In today's keynote address on health infrastructure at the State Department, as part of the Constituency for Africa's 2015 Ronald H. Brown African Affairs Series, Ron Dellums calls for the creation of an "Ubuntu Plan" to address Africa's healthcare infrastructure challenges and opportunities for international partnerships. Building upon his prior work with private industry, the World Bank, and the U.S. government in advancing a Marshall Plan to address the global HIV/AIDS pandemic, Dellums put the new efforts under the framework of "Ubuntu" to reflect the underlying principles of respect, inter-connectedness, and unity that must undergird relationships between African countries with the international community.
According to Dellums, "The African continent represents the world's future. It holds natural resources needed for tomorrow's technological advances and renewable energy power. The region has continued to sustain an average economic growth rate of 5% during a time when developed countries were still recovering from economic crisis. And with the world's most populous youth population, future global leaders and visionaries will come from Africa. As the Ebola crisis and climate change show us, we are inter-dependent, mutually reliant, and mutually vulnerable. How can the health of Africa deteriorate and the health of the world not deteriorate? How can the ecology of Africa deteriorate and the ecology of the world not deteriorate?"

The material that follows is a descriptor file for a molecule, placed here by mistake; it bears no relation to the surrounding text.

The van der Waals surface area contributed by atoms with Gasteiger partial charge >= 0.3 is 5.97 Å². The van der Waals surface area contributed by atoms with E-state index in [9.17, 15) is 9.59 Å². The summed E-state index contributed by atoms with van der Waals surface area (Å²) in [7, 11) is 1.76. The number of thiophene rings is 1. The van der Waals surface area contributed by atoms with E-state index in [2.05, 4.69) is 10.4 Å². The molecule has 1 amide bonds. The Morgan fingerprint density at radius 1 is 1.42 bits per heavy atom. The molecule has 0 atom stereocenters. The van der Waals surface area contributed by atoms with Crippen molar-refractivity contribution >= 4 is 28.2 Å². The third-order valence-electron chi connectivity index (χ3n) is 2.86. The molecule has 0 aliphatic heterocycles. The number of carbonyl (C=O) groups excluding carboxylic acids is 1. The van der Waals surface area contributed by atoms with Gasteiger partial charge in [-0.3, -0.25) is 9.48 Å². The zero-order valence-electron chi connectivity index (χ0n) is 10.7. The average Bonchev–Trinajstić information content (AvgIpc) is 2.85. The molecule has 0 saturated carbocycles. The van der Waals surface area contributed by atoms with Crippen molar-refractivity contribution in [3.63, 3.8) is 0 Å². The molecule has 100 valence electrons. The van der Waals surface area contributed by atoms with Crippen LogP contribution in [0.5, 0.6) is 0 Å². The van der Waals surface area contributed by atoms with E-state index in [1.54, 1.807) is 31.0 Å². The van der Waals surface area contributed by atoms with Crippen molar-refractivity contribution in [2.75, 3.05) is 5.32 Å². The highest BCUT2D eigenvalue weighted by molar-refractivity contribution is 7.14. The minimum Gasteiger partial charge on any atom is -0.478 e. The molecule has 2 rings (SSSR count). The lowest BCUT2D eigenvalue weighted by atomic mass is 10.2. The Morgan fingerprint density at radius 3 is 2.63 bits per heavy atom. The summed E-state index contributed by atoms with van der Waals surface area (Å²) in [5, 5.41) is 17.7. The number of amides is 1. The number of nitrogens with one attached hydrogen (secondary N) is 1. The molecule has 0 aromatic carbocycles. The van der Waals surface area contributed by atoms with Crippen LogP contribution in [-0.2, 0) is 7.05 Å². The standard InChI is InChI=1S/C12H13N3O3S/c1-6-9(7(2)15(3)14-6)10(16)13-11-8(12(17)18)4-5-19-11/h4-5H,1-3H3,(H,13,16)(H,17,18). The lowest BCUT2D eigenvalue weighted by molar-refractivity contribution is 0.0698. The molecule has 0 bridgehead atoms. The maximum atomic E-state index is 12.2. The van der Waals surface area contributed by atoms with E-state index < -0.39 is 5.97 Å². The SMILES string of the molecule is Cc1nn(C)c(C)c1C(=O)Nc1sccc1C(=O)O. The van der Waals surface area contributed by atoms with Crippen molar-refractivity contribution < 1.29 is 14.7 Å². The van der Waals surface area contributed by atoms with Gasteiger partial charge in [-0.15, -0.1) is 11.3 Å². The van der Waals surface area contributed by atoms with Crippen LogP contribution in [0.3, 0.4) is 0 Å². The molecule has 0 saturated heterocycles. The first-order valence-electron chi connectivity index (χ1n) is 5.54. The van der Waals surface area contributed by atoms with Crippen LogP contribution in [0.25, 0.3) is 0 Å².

Dellums calls upon African leaders to create the Ubuntu Plan, in partnership with the U.S. and international community, to fund both priority healthcare systems as well as the roots of health--access to decent jobs and housing, and clean water, sanitation, and environment.